We randomized the patients into the LMA group (group L, n = 57) and the SLIPA group (group S, n = 57) based on the random allocation rule as a kind of restricted randomization [6]. The principle investigator prepared 57 cards for each group, 3 for each of the practitioners. Cards were labeled from S1 to S19 and from L1 to L19, 3 of each, and then the cards were inserted into envelops and shuffled. S1 means the number 1 practitioner would insert SLIPA and L19 means the number 19 practitioner would insert LMA. To reduce the selection bias of random allocation rule [7] as much as possible, the principal investigator did not let the practitioners know how many insertions would be performed with each device. Patient group and practitioner allocation was concealed until 5-10 minutes before induction of anesthesia by the means of sealed envelopes. There was no difference between the 2 groups in terms of demographics (gender, age, weight, height) and anesthetic time (Table 1).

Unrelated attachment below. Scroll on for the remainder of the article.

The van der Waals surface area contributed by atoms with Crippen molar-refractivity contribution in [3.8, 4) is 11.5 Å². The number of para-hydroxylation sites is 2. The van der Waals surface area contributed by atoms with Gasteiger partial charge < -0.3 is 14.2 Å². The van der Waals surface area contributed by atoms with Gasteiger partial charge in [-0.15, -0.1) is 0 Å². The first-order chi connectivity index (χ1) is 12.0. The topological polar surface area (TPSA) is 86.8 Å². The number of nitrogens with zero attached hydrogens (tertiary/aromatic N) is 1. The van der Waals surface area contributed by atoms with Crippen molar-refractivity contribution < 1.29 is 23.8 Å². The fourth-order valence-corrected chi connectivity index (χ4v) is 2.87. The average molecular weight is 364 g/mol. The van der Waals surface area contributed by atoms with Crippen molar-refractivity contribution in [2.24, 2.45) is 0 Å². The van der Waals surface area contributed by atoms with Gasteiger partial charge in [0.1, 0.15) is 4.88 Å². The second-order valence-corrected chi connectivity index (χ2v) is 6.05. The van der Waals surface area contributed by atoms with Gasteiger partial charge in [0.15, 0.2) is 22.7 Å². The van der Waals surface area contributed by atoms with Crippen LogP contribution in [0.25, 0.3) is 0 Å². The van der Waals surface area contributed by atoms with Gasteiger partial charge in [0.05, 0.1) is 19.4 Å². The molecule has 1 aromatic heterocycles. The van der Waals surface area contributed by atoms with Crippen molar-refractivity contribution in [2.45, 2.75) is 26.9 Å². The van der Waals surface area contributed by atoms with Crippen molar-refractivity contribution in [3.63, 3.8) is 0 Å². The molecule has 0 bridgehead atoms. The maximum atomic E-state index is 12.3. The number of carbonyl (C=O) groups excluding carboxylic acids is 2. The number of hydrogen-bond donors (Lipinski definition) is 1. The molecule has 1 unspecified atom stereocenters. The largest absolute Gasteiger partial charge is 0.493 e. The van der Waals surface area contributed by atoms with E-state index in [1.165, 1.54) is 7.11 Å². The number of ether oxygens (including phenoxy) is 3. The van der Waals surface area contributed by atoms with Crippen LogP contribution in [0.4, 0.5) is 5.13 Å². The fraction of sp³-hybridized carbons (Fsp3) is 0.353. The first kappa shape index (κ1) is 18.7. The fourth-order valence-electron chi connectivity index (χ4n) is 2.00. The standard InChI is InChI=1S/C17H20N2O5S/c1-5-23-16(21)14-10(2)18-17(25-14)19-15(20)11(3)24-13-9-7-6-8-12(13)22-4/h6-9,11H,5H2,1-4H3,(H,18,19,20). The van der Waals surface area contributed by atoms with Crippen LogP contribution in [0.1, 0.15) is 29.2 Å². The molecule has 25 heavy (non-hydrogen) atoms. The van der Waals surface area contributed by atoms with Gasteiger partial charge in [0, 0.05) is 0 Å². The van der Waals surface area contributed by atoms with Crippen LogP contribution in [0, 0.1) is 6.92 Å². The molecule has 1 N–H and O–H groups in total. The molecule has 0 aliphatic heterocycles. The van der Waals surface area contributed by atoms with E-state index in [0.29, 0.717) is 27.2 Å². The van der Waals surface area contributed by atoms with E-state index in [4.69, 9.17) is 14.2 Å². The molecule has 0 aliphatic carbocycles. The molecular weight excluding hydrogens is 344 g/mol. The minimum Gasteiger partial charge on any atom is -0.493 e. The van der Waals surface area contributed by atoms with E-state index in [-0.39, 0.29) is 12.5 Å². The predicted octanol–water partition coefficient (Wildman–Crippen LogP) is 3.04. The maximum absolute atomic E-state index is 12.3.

All patients received glycopyrrolate 0.2 mg and midazolam 2 mg intramuscularly about 30 minutes before induction as a premedication and were monitored by electrocardiography, non-invasive blood pressure and pulse oximetry in the operating room. Following preoxygenation for three minutes, anesthesia was induced by intravenous administration of thiopental sodium 5 mg/kg. After the loss of eyelash reflex and respiration, manual ventilation was started with oxygen at 8 L/min. Then manual ventilation was maintained with 100% O2 and 2.5% Sevoflurane at 8 L/min for 2 minutes after the injection of rocuronium 0.6 mg/kg. After confirming absence of motor response to jaw thrust, the assigned SGA was inserted into each patient. A jaw thrust was performed by the principal investigator to facilitate the atraumatic insertion. The size of the device was selected by the principal investigator based on the manufactures' guidelines. The size of LMA classic was chosen based upon body weight; size 3 if the patient weighed under 50 kg, size 4 between 50-70 kg or size 5 over 70 kg. The SLIPA size was chosen by matching the width across the thyroid cartilage with that of the bridge of the SLIPA [2]. Water-soluble lubricant was applied to both devices. A pillow of 5-10 cm was positioned beneath each patient's head with the neck flexed and head extended. In group L, the cuff was fully deflated, held like a pen, and inserted while pressing against the palatophayngeal curve using the index finger [1]. In group S, the lubricated SLIPA was inserted with the bridge area collapsed by hand while lifting the patient's jaw with the other hand and pushed past the base of the tongue and clipped into position with the heel located in the nasopharynx according to the manufacturers' instructions.